Taking Daily Aspirin May Save Your Life After Heart Attack, Stroke
A report from the Centers for Disease Control and Prevention’s MMW sounded the alarm that around 30% of folks who have already had a heart attack, stroke or experience angina are not opting for the prevention that a pennies-a-day dose of aspirin can provide. They were pointing out how 75 to 162mg a day (far less than an ounce) can prevent recurring cardio problems. That’s worth a lot of pounds (and dollars) that you might otherwise have to spend on a cure — if you’re lucky enough to survive another round of heart problems.
For folks with stable ischemic heart disease, aspirin use can cut the risk of another stroke or heart attack by 37%, the need for angioplasty by 53% and the risk for unstable angina by 46%. (We each take 162 mg daily with ½ glass of warm water before and after to ease potential gastro problems).
Added bonus: Aspirin also helps reduce the risk of at least nine different cancers. And a 2011 meta-study of eight randomized clinical studies, found daily aspirin reduced the overall risk of dying from cancer by 20%. The largest benefit was in avoiding gastrointestinal cancers, particularly colorectal cancer. Breast, lung and prostate cancer risks were also significantly reduced. Aspirin may be your ounce of prevention.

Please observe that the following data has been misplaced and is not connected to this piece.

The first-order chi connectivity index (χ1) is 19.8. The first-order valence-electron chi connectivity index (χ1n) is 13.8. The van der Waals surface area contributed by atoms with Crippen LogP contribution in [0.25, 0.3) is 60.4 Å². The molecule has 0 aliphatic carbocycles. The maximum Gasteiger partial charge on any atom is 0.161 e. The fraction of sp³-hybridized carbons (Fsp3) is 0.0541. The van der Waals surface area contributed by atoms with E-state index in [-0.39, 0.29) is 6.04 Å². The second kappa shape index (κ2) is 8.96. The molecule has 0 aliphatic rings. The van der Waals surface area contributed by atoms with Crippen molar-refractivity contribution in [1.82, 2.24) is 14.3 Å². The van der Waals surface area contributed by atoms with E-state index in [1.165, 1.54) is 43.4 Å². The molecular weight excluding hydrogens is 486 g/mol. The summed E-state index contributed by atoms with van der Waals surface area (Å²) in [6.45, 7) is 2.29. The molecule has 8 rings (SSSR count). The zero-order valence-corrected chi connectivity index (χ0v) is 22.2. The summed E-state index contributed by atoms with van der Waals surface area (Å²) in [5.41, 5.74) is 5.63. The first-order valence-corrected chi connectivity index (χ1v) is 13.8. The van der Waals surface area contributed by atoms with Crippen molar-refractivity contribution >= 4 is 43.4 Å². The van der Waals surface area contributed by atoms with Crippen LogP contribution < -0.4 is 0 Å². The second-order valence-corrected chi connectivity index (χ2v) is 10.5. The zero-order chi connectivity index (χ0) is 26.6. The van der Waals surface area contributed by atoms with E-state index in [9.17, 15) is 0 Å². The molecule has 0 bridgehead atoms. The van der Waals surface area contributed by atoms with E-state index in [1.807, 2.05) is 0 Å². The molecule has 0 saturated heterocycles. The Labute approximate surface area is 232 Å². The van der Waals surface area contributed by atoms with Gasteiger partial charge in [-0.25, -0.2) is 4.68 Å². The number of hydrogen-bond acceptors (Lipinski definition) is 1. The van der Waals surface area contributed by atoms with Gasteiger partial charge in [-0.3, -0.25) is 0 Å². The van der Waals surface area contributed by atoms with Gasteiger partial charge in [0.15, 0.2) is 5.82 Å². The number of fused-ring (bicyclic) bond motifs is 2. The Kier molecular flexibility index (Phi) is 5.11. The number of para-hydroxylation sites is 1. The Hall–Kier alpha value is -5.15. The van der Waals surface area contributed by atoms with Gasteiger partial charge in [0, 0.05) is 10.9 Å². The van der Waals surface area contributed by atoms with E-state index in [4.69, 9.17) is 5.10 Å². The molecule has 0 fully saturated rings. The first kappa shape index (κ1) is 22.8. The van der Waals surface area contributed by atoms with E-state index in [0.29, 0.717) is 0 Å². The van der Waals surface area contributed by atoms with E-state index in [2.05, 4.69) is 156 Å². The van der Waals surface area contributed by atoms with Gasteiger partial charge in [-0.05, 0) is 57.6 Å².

(Reuters Health) – People without heart disease who take a daily aspirin may lower their risk of a heart attack or stroke, but a new study confirms they also have an increased risk of severe internal bleeding.
U.S. doctors have long advised adults who haven’t had a heart attack or stroke but are at high risk for these events to take a daily aspirin pill, an approach known as primary prevention. Even though there’s clear evidence aspirin works for this purpose, many physicians and patients have been reluctant to follow the recommendations because of the risk of rare but potentially fatal internal bleeding.
“The results demonstrate that there are cardiovascular benefits, but that they are quite closely matched by increased risks of serious bleeding,” said lead study author Dr. Sean Zheng of King’s College London and Imperial College London.
Still, the results reinforce the need for doctors and patients to have a thoughtful discussion of the benefits and harms of aspirin for primary prevention of heart attacks and strokes, Dr. Michael Gaziano of Brigham and Women’s Hospital in Boston writes in an accompanying editorial.
REFERENCE – https://www.reuters.com